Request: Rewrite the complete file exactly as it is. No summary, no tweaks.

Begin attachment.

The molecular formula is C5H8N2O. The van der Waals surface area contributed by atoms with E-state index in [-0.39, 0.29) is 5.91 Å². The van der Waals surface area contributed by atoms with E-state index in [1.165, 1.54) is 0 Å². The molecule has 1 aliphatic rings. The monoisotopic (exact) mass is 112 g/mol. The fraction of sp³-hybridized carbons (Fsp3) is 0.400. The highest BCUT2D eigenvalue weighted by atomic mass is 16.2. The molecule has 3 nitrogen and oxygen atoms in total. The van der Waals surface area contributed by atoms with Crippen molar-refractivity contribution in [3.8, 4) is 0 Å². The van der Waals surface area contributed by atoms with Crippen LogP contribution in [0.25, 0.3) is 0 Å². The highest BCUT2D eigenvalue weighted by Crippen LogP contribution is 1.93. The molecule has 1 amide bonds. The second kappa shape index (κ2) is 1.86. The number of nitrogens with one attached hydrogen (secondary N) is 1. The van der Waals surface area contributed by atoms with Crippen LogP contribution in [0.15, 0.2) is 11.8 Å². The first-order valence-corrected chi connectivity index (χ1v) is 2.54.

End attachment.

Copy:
The molecular formula is C5H8N2O. The van der Waals surface area contributed by atoms with E-state index in [-0.39, 0.29) is 5.91 Å². The van der Waals surface area contributed by atoms with E-state index in [1.165, 1.54) is 0 Å². The molecule has 1 aliphatic rings. The monoisotopic (exact) mass is 112 g/mol. The fraction of sp³-hybridized carbons (Fsp3) is 0.400. The highest BCUT2D eigenvalue weighted by atomic mass is 16.2. The molecule has 3 nitrogen and oxygen atoms in total. The van der Waals surface area contributed by atoms with Crippen molar-refractivity contribution in [3.8, 4) is 0 Å². The van der Waals surface area contributed by atoms with Crippen LogP contribution in [0.25, 0.3) is 0 Å². The highest BCUT2D eigenvalue weighted by Crippen LogP contribution is 1.93. The molecule has 1 amide bonds. The second kappa shape index (κ2) is 1.86. The number of nitrogens with one attached hydrogen (secondary N) is 1. The van der Waals surface area contributed by atoms with Crippen LogP contribution in [0.15, 0.2) is 11.8 Å². The first-order valence-corrected chi connectivity index (χ1v) is 2.54.